Refugees in Gambella

Posted on

I spent 10 days in Gambella (in the west of Ethiopia) in April. Since the war broke out in neighbouring South Sudan, 150 000 new refugees have arrived and the number could rise to up to 300 000 by the end of this year. The total population of Gambella before the conflict was 380 000 so this is a huge strain on the already scarce resources of this region.

As many of the refugees are from Anglican churches, we have new congregations in the camps. I joined Bishop Grant and Wendy to visit Akula refugee camp. As we entered in a landrover, I felt like an outsider – viewing poverty from behind a glass window. But as I joined the church service, I became a member of God’s family worshipping together. ‘Church’ was a large tree around where 3000 Christians from many denominations were gathered. The camp, then only one month old, already sheltered 33 000, with more arriving daily.

Glimpses of the stories and thoughts of those who have fled here for shelter:

“My sister died on the way. Her children were suffering from dehydration so they were brought here for medical care without being registered. Now they are with me, but they are not registered, so I cannot get food ration cards for them. Pray that I can get rations to feed them”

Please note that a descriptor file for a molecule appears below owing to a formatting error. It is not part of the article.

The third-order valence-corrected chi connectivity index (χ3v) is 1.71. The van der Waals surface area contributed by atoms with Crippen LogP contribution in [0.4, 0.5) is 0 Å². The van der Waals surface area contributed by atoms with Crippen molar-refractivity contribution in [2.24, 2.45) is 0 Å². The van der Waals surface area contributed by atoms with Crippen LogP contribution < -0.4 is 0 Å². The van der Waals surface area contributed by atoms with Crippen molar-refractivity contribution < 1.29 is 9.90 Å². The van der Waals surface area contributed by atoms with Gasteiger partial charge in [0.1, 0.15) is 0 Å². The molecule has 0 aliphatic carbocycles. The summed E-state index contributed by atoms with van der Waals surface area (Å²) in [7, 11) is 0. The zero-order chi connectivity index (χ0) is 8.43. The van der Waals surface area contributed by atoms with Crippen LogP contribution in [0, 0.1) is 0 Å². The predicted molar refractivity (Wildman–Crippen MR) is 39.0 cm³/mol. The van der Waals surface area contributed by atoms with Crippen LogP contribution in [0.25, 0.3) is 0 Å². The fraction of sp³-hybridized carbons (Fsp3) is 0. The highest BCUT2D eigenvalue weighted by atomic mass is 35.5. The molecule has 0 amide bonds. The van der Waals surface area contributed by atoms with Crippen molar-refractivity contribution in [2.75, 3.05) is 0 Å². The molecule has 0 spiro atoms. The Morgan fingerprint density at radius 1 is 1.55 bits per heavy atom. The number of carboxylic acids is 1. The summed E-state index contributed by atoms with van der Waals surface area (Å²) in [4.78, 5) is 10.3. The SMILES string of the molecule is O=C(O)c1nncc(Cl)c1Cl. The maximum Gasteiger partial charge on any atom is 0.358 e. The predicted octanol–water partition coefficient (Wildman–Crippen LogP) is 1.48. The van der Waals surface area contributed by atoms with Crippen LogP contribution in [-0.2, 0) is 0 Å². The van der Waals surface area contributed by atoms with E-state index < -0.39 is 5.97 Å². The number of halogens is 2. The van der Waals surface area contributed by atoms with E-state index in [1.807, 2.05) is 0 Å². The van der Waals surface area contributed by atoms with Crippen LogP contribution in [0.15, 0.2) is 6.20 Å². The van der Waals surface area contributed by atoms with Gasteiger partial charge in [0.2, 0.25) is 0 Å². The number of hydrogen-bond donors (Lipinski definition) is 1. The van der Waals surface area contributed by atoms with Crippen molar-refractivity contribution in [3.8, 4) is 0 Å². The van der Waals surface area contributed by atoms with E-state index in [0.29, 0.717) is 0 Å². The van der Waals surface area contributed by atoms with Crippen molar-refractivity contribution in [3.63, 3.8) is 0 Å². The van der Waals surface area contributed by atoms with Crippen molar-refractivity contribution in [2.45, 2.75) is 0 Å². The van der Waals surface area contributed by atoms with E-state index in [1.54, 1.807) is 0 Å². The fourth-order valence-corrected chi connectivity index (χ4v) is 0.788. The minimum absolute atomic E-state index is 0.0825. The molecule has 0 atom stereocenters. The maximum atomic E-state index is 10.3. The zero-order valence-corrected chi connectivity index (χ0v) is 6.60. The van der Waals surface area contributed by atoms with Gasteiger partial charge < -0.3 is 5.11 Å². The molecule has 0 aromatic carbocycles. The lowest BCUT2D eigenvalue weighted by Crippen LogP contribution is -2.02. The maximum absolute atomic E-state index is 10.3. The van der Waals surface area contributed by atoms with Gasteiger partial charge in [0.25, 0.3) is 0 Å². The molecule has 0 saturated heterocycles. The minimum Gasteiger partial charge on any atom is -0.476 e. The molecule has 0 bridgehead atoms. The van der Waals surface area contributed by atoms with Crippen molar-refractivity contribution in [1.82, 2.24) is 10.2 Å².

“My husband Jacob has been missing since December 15th. I can get no news. I pray to know if he is alive or dead.”

“We should not be surprised at the calamity which has fallen upon us. It says in the Bible that these things can happen. But be encouraged, for nothing, not even this, can separate us from the love of God.”

“It was quarreling that brought us here. We must forsake quarreling.”

“Let us greet one another, and when Jesus comes, we will all love one an-other.” “Let us kneel together before our Jesus”

Bishop Grant was invited to preach: “Jesus hates suffering and death. He wept at the tomb of his friend, Lazarus. A couple of weeks later, he gave him-self to die on the cross and to rise again, de-feating suffering and death. Because Jesus rose from the dead we know that one day there will be no death, there will be no suffering – God will wipe away every tear from our eyes. And on that day people from every tribe will be together around the throne – white people and Chinese and Arab and Nuer and Anuak and Dinka and Murle – so we should get used to being together now!”

Many of our partners have given generously to the newly arrived refugees, and spoken out about the situation which is lost in the world news. See this video for more info about the situation in Gambella and South Sudan:

New Prison Ministry in Alexandria

Posted on

The Anglican Church recently started a new prison ministry in Alexandria, on the north coast of Egypt. This new ministry is co-ordinated by Nabila, a member of the St Mark’s Anglican Pro-Cathedral in Alexandria.